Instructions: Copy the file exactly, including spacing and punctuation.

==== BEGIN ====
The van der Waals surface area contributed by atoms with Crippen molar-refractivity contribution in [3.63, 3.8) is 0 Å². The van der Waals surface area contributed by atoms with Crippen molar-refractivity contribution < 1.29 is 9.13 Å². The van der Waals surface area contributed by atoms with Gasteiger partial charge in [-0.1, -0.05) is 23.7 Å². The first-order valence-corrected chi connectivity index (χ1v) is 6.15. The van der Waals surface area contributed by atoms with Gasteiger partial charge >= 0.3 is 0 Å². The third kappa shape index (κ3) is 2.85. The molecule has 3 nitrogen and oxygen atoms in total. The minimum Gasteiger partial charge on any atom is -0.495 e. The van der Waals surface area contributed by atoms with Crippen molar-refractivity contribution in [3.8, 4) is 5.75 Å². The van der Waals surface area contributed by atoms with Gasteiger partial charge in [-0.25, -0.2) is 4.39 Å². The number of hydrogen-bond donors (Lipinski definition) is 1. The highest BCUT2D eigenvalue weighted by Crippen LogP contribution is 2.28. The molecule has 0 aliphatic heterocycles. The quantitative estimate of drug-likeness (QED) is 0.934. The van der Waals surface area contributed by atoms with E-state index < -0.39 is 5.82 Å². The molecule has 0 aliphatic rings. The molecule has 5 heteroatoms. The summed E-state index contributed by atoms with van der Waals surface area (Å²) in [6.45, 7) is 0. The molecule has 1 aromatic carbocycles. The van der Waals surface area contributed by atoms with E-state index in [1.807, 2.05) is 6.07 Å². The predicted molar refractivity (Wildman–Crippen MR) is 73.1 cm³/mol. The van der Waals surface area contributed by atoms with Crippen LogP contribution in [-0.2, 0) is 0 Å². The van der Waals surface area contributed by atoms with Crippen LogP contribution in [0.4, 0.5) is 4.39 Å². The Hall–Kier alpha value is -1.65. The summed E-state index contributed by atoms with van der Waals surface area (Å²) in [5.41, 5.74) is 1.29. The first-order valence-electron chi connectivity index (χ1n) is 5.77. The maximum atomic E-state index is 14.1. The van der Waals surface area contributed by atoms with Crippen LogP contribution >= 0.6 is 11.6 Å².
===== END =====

The van der Waals surface area contributed by atoms with Crippen molar-refractivity contribution in [3.63, 3.8) is 0 Å². The van der Waals surface area contributed by atoms with Crippen molar-refractivity contribution < 1.29 is 9.13 Å². The van der Waals surface area contributed by atoms with Gasteiger partial charge in [-0.1, -0.05) is 23.7 Å². The first-order valence-corrected chi connectivity index (χ1v) is 6.15. The van der Waals surface area contributed by atoms with Gasteiger partial charge >= 0.3 is 0 Å². The third kappa shape index (κ3) is 2.85. The molecule has 3 nitrogen and oxygen atoms in total. The minimum Gasteiger partial charge on any atom is -0.495 e. The van der Waals surface area contributed by atoms with Crippen molar-refractivity contribution in [3.8, 4) is 5.75 Å². The van der Waals surface area contributed by atoms with Gasteiger partial charge in [-0.25, -0.2) is 4.39 Å². The number of hydrogen-bond donors (Lipinski definition) is 1. The highest BCUT2D eigenvalue weighted by Crippen LogP contribution is 2.28. The molecule has 0 aliphatic heterocycles. The quantitative estimate of drug-likeness (QED) is 0.934. The van der Waals surface area contributed by atoms with E-state index < -0.39 is 5.82 Å². The molecule has 0 aliphatic rings. The molecule has 5 heteroatoms. The summed E-state index contributed by atoms with van der Waals surface area (Å²) in [6.45, 7) is 0. The molecule has 1 aromatic carbocycles. The van der Waals surface area contributed by atoms with E-state index in [1.807, 2.05) is 6.07 Å². The predicted molar refractivity (Wildman–Crippen MR) is 73.1 cm³/mol. The van der Waals surface area contributed by atoms with Crippen LogP contribution in [-0.2, 0) is 0 Å². The van der Waals surface area contributed by atoms with Crippen LogP contribution in [0.4, 0.5) is 4.39 Å². The Hall–Kier alpha value is -1.65. The summed E-state index contributed by atoms with van der Waals surface area (Å²) in [5.41, 5.74) is 1.29. The first-order valence-electron chi connectivity index (χ1n) is 5.77. The maximum atomic E-state index is 14.1. The van der Waals surface area contributed by atoms with Crippen LogP contribution >= 0.6 is 11.6 Å².